Sir Winston Said It Best

…”to quote Winston Churchill, whom Mr Trump believes he emulates, jaw-jaw is better than war-war.”
–From an unsigned editorial in The Guardian (UK)


The Opposite of Addiction isn’t Sobriety. It is Connection

Even cocaine-addicted rats will reduce or stop using available cocaine if they have other rats and lots of interesting things to do in their cage. It’s the same for people. All the scientific details are in the book referred to in the Huffington Post article: Hari’s book is “Chasing the Scream,” 2015, re-published 2016. Want to kick a difficult habit? We will work to put you in an environment of people who care, and get you into activities that are enjoyable, productive and that help you connect with more and more people. Cravings for alcohol, drugs, food, gambling can collapse in such an environment.

The Danger of Being Silent

First they came for the Socialists, and I did not speak out—
Because I was not a Socialist.

Then they came for the Trade Unionists, and I did not speak out—
Because I was not a Trade Unionist.

Then they came for the Jews, and I did not speak out—
Because I was not a Jew.

Then they came for me—and there was no one left to speak for me.

–A poem by Pastor Martin Niemoller, who died in 1984, reflecting on the silence of so-called “German Intellectuals” as Hitler took over Germany in the 1930’s as so many just looked on….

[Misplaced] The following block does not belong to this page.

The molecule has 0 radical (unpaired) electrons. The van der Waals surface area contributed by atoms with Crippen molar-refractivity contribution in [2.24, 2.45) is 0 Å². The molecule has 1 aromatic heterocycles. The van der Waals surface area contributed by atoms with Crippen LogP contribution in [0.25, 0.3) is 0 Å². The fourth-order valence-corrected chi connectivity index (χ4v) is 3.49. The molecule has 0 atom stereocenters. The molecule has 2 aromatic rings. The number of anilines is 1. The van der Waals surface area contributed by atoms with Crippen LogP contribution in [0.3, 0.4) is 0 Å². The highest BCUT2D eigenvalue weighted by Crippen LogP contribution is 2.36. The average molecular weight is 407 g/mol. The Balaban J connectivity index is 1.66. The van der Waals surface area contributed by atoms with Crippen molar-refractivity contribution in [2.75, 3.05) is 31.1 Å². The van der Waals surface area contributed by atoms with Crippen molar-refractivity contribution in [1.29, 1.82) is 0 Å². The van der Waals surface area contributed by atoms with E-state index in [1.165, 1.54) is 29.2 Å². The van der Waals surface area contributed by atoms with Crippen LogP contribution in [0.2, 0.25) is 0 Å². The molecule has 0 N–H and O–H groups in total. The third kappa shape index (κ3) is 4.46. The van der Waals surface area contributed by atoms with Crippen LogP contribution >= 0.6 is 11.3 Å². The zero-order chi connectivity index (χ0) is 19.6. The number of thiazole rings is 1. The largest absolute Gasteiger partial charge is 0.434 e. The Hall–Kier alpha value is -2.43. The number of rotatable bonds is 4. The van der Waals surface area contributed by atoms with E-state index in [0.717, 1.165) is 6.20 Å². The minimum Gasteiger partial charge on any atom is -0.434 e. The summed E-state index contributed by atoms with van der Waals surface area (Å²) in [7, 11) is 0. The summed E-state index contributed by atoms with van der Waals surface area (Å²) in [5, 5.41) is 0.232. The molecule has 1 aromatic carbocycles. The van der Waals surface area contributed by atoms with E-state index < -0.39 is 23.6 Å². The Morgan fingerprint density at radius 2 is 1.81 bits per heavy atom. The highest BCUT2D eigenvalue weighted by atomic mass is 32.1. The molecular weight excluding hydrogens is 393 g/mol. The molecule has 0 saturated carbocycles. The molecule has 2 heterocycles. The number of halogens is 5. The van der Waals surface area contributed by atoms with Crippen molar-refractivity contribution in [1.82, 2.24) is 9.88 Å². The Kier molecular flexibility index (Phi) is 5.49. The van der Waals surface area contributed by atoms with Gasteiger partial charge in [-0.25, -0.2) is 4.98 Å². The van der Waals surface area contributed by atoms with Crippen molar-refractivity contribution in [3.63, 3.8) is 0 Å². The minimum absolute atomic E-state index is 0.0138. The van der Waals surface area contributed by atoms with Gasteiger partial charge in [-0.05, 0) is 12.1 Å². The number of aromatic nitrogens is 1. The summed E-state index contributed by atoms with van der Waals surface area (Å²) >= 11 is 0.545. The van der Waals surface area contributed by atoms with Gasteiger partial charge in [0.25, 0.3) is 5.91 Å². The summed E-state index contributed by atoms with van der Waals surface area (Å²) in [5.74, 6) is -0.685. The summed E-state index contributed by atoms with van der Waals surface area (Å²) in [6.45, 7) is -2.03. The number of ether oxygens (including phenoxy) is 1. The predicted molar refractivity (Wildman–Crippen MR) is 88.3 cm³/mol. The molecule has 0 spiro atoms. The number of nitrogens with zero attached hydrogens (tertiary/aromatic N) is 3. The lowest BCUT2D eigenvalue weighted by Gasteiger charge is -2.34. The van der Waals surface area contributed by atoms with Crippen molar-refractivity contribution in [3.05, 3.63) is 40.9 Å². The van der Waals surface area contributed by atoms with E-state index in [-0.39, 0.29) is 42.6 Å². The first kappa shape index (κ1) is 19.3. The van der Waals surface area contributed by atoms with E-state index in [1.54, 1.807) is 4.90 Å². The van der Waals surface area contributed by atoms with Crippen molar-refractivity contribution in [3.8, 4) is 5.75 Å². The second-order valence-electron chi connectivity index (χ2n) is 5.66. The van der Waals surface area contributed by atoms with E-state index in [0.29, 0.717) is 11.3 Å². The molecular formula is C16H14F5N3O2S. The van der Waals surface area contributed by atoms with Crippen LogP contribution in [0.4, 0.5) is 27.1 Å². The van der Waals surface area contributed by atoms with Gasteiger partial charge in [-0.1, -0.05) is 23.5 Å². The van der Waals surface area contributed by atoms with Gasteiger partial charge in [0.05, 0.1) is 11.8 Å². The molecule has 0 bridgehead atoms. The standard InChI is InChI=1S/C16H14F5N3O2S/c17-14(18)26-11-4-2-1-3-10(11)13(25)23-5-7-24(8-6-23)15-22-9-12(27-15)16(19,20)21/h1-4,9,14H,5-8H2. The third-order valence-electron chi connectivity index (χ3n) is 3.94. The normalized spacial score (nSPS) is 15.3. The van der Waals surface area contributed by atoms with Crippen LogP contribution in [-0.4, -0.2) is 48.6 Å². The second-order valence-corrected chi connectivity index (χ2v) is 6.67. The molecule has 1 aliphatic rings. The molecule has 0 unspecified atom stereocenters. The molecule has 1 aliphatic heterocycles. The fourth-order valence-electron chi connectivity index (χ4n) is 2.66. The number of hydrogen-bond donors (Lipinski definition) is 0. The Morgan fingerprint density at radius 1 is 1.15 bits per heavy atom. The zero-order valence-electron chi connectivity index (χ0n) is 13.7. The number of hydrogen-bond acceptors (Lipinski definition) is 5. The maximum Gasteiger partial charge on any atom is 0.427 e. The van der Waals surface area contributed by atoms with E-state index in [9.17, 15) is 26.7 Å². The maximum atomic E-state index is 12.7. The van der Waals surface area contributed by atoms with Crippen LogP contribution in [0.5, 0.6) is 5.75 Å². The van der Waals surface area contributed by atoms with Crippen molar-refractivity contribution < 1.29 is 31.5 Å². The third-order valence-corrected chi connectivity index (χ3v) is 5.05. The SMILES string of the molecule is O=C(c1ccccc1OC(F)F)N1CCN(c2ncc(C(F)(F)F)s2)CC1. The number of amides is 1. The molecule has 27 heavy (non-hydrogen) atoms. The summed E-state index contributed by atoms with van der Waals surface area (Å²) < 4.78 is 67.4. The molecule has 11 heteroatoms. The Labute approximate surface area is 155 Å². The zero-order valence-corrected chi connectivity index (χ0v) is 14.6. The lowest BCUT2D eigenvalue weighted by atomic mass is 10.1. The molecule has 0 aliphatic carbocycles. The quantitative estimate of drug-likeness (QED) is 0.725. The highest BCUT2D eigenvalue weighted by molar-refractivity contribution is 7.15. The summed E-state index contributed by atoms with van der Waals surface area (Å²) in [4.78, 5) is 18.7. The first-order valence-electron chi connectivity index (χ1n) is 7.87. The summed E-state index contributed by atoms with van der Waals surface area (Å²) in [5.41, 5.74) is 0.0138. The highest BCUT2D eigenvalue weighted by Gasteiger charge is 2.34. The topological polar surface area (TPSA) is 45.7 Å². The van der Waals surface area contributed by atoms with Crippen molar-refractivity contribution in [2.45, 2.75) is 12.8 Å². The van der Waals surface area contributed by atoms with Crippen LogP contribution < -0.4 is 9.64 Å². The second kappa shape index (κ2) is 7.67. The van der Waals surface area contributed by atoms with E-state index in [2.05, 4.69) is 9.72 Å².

Dunning-Kruger Effect

The Dunning–Kruger effect is a cognitive bias in which low-ability individuals suffer from illusory superiority, mistakenly assessing their ability as much higher than it really is. Dunning and Kruger attributed this bias to a metacognitive inability of those of low ability to recognize their ineptitude and evaluate their ability accurately. Their research also suggests corollaries: high-ability individuals may underestimate their relative competence and may erroneously assume that tasks which are easy for them are also easy for others.[1]
Dunning and Kruger have postulated that the effect is the result of internal illusion in those of low ability, and external misperception in those of high ability: “The miscalibration of the incompetent stems from an error about the self, whereas the miscalibration of the highly competent stems from an error about others.”

This 1999 discovery about people’s judgments and decisions seems to be true in the arena of political judgment and prediction. So, if you are a poor judge of outcome of political contests, you are probably a poor judge of your own abiity to make those judgments. I immediately get a picture in my head of Wolf Blitzer, followed quickly by that of George Stephanopoulos. They seem confident and competent, eh? Now, will you reconsider my old warning to “kill your television”?